As fall 2014 takes form, no relief is in sight from the historic drought and the raging wildfires in the West.
While the West undergoes another period of heat and dryness, the Southwest, South and Texas will experience a soggy end to 2014. For the Northeast, blasts of winterlike air will arrive early this fall, serving as a reminder of last winter's brutality.
As wild weather unfolds across the nation, the tropics will also ramp up, putting the eastern coast of the United States at the highest risk for a direct impact.
JUMP TO: Polar Vortex to Return Early in the Northeast| Winterlike Cold, Snow to Blast Plains to Rockies | Severe Storms, Flooding to Unfold Across the South | Battle to Ensue Between Flooding and Drought Relief in the Southwest, Texas | Western Drought to Hold, Wildfire Threat to Persist
While the fall will kick off with days of sunshine and temperatures above normal in some of the region's largest cities, including New York City and Philadelphia, the polar vortex may make its return for short, sporadic periods in September.
"The vortex could slip at times, maybe even briefly in September for the Northeast," AccuWeather Lead Long-Range Forecaster Paul Pastelok said. "There could be a significant shot of chilly air that comes across the Great Lakes region and into the interior Northeast sometime in mid- to late-September."
As conditions in northern Canada begin to set up similar to last fall, getting colder and unsettled quickly, it is likely that this pattern could become a source for colder air to make its way down at times into the United States, inducing a drop in temperatures for the interior Northeast during mid-fall.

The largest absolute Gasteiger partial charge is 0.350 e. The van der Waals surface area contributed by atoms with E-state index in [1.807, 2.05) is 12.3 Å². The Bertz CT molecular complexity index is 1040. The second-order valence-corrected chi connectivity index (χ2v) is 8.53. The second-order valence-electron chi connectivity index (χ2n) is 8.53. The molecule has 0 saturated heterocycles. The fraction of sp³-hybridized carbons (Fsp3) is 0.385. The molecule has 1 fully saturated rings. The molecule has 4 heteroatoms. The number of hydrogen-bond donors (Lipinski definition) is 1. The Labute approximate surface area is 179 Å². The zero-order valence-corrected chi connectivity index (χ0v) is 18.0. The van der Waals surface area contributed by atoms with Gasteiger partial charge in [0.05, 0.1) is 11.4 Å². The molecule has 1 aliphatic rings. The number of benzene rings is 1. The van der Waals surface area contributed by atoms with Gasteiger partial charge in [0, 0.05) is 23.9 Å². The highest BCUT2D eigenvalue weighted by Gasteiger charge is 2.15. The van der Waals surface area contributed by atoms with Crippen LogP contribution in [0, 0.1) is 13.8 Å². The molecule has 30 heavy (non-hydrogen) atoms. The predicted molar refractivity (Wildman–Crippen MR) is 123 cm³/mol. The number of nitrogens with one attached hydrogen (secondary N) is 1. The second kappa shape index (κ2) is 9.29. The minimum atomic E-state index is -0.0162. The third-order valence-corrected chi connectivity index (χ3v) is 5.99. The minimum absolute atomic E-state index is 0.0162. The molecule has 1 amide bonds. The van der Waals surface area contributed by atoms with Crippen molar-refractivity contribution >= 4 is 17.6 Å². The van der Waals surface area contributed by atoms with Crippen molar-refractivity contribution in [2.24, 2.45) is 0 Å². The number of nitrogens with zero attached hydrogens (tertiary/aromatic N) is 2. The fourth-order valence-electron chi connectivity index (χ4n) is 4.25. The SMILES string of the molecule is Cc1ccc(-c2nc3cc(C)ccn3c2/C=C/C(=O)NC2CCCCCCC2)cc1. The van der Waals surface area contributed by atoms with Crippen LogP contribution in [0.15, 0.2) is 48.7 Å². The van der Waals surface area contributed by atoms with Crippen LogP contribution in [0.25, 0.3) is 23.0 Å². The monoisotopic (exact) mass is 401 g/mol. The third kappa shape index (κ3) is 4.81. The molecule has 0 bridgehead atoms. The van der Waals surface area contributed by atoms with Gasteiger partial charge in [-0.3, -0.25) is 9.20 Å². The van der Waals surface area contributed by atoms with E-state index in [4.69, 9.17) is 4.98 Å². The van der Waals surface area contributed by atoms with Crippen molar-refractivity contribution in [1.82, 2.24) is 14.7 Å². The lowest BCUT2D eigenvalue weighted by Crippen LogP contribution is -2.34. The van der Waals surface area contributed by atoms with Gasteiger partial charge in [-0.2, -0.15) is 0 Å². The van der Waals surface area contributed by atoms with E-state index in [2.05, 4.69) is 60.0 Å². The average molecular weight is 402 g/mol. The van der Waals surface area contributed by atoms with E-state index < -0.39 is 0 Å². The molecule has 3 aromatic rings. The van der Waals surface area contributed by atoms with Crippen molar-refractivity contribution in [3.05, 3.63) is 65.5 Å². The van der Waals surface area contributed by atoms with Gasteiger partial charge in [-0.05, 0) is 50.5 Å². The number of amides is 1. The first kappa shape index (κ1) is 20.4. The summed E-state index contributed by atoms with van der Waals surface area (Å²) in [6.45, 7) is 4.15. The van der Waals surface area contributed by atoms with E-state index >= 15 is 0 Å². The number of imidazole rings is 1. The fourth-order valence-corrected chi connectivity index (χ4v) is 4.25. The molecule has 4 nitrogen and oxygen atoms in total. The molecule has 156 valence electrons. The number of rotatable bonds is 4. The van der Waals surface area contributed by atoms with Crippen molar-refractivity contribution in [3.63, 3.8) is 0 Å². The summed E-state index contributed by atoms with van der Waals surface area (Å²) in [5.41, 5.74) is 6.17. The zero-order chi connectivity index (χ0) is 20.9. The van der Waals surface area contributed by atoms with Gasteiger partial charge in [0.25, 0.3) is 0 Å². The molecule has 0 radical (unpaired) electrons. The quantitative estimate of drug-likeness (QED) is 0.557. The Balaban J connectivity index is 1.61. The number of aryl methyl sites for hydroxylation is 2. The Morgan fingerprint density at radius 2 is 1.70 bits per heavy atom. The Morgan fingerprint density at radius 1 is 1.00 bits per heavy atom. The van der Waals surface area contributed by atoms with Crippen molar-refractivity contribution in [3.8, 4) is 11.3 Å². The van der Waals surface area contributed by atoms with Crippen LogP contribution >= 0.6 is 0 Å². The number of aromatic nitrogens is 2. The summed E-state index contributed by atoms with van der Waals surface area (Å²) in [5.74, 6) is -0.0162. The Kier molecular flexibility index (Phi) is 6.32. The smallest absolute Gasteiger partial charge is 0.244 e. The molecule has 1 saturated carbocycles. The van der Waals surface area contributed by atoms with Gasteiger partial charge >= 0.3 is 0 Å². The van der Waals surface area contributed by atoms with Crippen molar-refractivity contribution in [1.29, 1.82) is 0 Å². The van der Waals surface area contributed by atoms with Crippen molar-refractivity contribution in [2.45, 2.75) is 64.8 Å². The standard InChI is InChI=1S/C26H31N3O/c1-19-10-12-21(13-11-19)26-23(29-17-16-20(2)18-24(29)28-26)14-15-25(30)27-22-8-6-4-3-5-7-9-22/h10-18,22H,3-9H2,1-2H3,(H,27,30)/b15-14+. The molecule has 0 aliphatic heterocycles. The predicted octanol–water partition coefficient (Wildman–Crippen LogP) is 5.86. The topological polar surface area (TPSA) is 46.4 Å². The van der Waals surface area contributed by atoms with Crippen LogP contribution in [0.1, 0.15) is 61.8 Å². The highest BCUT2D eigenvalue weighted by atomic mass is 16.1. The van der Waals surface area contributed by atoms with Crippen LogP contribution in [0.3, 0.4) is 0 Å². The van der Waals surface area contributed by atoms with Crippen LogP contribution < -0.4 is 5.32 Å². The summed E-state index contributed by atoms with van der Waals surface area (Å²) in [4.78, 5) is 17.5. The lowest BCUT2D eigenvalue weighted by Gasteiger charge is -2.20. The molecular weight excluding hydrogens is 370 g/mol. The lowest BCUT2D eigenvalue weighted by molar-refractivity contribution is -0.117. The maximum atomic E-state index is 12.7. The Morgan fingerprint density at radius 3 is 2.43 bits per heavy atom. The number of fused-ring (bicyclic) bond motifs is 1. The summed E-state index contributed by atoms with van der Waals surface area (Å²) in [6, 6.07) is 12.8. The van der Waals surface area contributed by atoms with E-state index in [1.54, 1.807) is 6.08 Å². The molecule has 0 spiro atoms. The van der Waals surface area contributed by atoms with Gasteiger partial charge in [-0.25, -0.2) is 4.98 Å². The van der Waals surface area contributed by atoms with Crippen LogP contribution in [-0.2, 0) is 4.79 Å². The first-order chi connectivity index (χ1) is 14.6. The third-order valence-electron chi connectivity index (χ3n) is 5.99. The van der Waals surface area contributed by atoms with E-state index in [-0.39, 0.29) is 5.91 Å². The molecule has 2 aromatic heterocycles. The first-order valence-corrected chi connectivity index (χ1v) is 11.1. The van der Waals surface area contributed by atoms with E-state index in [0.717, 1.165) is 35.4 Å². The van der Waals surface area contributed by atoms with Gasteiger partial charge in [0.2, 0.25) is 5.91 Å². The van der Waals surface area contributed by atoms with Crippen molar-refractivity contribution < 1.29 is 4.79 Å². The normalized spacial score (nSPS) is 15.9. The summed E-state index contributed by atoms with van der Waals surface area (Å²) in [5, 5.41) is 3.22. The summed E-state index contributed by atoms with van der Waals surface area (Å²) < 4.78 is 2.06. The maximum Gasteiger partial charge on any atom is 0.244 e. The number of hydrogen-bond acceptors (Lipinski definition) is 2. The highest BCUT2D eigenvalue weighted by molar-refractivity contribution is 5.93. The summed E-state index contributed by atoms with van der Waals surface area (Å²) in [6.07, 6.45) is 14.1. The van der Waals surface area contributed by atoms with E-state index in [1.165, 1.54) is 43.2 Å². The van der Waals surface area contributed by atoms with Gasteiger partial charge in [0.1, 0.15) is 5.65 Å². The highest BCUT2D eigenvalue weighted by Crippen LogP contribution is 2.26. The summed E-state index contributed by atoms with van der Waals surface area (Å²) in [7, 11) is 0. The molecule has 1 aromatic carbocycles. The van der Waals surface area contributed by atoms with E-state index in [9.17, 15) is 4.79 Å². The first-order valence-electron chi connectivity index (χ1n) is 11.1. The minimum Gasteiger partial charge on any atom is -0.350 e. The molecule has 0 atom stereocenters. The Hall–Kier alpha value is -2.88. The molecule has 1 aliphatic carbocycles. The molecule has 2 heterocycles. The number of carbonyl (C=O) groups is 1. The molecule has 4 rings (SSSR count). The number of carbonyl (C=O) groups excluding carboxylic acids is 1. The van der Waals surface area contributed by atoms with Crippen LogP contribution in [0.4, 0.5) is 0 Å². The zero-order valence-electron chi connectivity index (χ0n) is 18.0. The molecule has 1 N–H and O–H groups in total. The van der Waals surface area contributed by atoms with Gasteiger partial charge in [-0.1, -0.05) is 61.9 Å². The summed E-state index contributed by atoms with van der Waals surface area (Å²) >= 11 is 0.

"Temperatures will not be as extreme in November when compared to last year, but October could be an extreme month," Pastelok said.
After short-lived days of the polar vortex in September, the weather should turn a bit warmer in November as rain ramps up across areas from New York City to Boston and Portland, Maine, as well as the rest of the region.
"We will see some dry weather in the Northeast, barring any tropical systems, in September and October but in November it will get wet," Pastelok said.
Following a soaking November for Northeastern residents, El Niño will make its debut early this winter, fueling early winter snow across the area.
"December could get kind of wild due to the very active southern jet stream that is going to provide the moisture for bigger snowstorms," Pastelok said. "The Northeast could have a couple of big storms in December and early January."
Unlike the Northeast, the trend for the northern Plains and northeastern Rockies will sway more winterlike, as early snow and cold air blast the area this fall.
"October could be a month of snow and cold weather across the northern Plains and in parts of the northeast Rockies," Pastelok said.
While it's not uncommon for this area of the country to receive snowfall in the fall, areas from Bismarck, North Dakota, to Miles City, Montana, will be more vulnerable this fall to an increased number of snowstorms.